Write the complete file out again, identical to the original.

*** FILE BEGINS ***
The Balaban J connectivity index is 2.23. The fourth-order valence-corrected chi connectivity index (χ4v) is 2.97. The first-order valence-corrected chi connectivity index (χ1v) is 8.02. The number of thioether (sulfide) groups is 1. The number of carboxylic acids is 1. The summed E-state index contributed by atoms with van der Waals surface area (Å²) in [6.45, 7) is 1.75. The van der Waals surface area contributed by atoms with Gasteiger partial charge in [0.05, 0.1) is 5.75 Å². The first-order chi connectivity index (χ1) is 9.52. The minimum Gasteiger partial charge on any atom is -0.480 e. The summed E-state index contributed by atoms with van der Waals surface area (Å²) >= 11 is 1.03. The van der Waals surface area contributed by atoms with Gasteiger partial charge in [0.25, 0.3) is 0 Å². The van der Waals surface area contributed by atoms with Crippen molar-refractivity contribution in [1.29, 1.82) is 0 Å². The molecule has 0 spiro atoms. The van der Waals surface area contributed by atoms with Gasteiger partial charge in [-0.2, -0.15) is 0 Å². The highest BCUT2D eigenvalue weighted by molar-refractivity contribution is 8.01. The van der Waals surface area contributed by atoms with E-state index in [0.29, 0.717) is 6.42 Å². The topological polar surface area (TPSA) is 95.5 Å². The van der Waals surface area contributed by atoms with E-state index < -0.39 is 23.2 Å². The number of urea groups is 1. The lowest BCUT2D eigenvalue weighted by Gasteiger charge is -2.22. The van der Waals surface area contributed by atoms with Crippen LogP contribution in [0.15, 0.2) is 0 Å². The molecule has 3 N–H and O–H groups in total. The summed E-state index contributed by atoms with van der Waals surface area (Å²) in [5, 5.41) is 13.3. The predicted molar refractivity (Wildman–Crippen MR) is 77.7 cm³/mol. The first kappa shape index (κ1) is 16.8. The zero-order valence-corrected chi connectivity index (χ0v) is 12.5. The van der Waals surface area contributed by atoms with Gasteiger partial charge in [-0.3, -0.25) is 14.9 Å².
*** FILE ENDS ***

The Balaban J connectivity index is 2.23. The fourth-order valence-corrected chi connectivity index (χ4v) is 2.97. The first-order valence-corrected chi connectivity index (χ1v) is 8.02. The number of thioether (sulfide) groups is 1. The number of carboxylic acids is 1. The summed E-state index contributed by atoms with van der Waals surface area (Å²) in [6.45, 7) is 1.75. The van der Waals surface area contributed by atoms with Gasteiger partial charge in [0.05, 0.1) is 5.75 Å². The first-order chi connectivity index (χ1) is 9.52. The minimum Gasteiger partial charge on any atom is -0.480 e. The summed E-state index contributed by atoms with van der Waals surface area (Å²) >= 11 is 1.03. The van der Waals surface area contributed by atoms with Gasteiger partial charge in [0.25, 0.3) is 0 Å². The van der Waals surface area contributed by atoms with Crippen molar-refractivity contribution in [1.29, 1.82) is 0 Å². The molecule has 0 spiro atoms. The van der Waals surface area contributed by atoms with Gasteiger partial charge in [-0.2, -0.15) is 0 Å². The highest BCUT2D eigenvalue weighted by molar-refractivity contribution is 8.01. The van der Waals surface area contributed by atoms with E-state index in [0.29, 0.717) is 6.42 Å². The topological polar surface area (TPSA) is 95.5 Å². The van der Waals surface area contributed by atoms with E-state index < -0.39 is 23.2 Å². The number of urea groups is 1. The lowest BCUT2D eigenvalue weighted by Gasteiger charge is -2.22. The van der Waals surface area contributed by atoms with Crippen LogP contribution in [0.15, 0.2) is 0 Å². The molecule has 3 N–H and O–H groups in total. The summed E-state index contributed by atoms with van der Waals surface area (Å²) in [5, 5.41) is 13.3. The predicted molar refractivity (Wildman–Crippen MR) is 77.7 cm³/mol. The first kappa shape index (κ1) is 16.8. The zero-order valence-corrected chi connectivity index (χ0v) is 12.5. The van der Waals surface area contributed by atoms with Gasteiger partial charge in [-0.3, -0.25) is 14.9 Å².